In terms of HIV, a journal article by the Scarlet Alliance SA organisation—based on research conducted in —explained that it is illegal for a HIV-positive sex worker to engage in sex work in Victoria; although, it is not illegal for a HIV-positive client to hire the services of sex workers. Additionally, according to the exact wording of the SA document, "It is not a legal requirement to disclose HIV status prior to sexual intercourse; however, it is an offence to intentionally or recklessly infect someone with HIV.
In the state of Victoria, there are 3. According to her report, there has been an overall growth in the industry since legalisation in the mids and that with increased competition between prostitution businesses, earnings have decreased; 20 years ago there were to women in prostitution as a whole, as of the report, there were women in the legal trade alone and the illegal trade was estimated to be 4 to 5 times larger.
These legal businesses are commonly used by criminal elements as a front to launder money from human trafficking, underage prostitution, and other illicit enterprises. In addition, hoteliers, casinos, taxi drivers, clothing manufacturers and retailers, newspapers, advertising agencies, and other logically-related businesses profit from prostitution in the state.
One prostitution business in Australia is publicly traded on the Australian stock exchange. Sullivan's claims have been widely disputed.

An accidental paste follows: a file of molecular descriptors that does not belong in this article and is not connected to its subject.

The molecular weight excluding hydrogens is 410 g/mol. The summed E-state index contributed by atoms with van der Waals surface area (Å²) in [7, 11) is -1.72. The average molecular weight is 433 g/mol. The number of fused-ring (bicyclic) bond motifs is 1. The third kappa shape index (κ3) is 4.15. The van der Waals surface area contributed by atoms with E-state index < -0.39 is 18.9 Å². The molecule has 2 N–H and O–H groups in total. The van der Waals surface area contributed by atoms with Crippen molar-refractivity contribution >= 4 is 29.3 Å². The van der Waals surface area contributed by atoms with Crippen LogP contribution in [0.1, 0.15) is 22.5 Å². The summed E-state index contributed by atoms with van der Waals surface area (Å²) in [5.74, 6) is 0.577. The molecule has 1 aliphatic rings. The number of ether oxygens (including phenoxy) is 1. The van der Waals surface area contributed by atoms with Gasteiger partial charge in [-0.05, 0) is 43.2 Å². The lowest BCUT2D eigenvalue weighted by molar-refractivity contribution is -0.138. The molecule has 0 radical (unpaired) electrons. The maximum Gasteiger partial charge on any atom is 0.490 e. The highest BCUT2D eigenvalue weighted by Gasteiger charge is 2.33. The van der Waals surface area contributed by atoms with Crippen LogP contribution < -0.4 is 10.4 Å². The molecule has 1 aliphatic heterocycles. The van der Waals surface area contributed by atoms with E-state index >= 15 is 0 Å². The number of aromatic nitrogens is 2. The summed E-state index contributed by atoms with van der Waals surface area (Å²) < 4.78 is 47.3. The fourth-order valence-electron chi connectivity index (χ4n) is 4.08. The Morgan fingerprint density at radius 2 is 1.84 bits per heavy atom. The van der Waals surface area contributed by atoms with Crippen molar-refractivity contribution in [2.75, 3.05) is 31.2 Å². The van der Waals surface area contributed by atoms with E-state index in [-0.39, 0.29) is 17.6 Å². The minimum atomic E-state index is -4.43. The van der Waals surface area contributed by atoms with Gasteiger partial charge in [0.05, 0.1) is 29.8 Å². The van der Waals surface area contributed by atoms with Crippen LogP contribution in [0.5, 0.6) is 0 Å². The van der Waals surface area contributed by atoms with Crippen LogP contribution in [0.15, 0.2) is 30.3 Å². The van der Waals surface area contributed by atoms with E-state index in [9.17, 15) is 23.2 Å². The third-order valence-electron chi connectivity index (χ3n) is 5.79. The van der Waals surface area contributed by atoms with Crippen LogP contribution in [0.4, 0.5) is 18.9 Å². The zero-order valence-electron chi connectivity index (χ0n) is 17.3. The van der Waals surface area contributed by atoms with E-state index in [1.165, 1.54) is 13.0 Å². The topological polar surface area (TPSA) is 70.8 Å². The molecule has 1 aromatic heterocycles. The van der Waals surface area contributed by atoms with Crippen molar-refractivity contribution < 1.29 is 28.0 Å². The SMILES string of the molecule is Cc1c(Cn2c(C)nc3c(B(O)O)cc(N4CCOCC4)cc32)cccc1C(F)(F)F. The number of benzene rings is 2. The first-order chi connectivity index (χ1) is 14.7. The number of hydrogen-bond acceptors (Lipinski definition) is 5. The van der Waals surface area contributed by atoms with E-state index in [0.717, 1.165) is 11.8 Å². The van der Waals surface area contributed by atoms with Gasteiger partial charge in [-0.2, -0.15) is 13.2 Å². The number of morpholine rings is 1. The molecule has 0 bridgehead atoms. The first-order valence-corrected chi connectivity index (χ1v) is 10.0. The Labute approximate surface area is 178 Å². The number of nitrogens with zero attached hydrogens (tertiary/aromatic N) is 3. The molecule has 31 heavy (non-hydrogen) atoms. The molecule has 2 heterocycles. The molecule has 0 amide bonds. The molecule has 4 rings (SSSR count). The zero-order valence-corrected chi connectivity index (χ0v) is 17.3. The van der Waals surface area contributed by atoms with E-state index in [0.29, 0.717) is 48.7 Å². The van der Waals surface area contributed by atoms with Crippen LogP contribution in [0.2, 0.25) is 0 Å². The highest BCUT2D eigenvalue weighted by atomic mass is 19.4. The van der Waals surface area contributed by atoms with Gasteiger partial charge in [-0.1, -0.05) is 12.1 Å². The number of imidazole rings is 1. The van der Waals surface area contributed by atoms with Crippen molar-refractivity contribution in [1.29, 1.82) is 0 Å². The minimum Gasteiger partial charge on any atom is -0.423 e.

Like other Australian states, Western Australia has had a long history of debates and attempts to reform prostitution laws. In the absence of reform, varying degrees of toleration have existed.
The current legislation is the Prostitution Control Act Despite the fact that brothels are illegal, the state has a long history of tolerating and unofficially regulating them. Prostitution in Western Australia has been intimately tied to the history of gold mining.
Like other Australian colonies, legislation tended to be influence by developments in Britain. The Police Act was no different, establishing penalties for soliciting or vagrancy, while the Criminal Law Amendment Act dealt with procurement. Brothel keepers were prosecuted under the Municipal Institutions Act , by which all municipalities had passed brothel suppression by-laws in Prostitution was much debated in the media and parliament, but despite much lobbying, venereal diseases were not included in the Health Act The war years and the large number of military personnel in Perth and Fremantle concentrated attention on the issue, however during much of Western Australian history, control of prostitution was largely a police affair rather than a parliamentary one, as a process of 'containment'.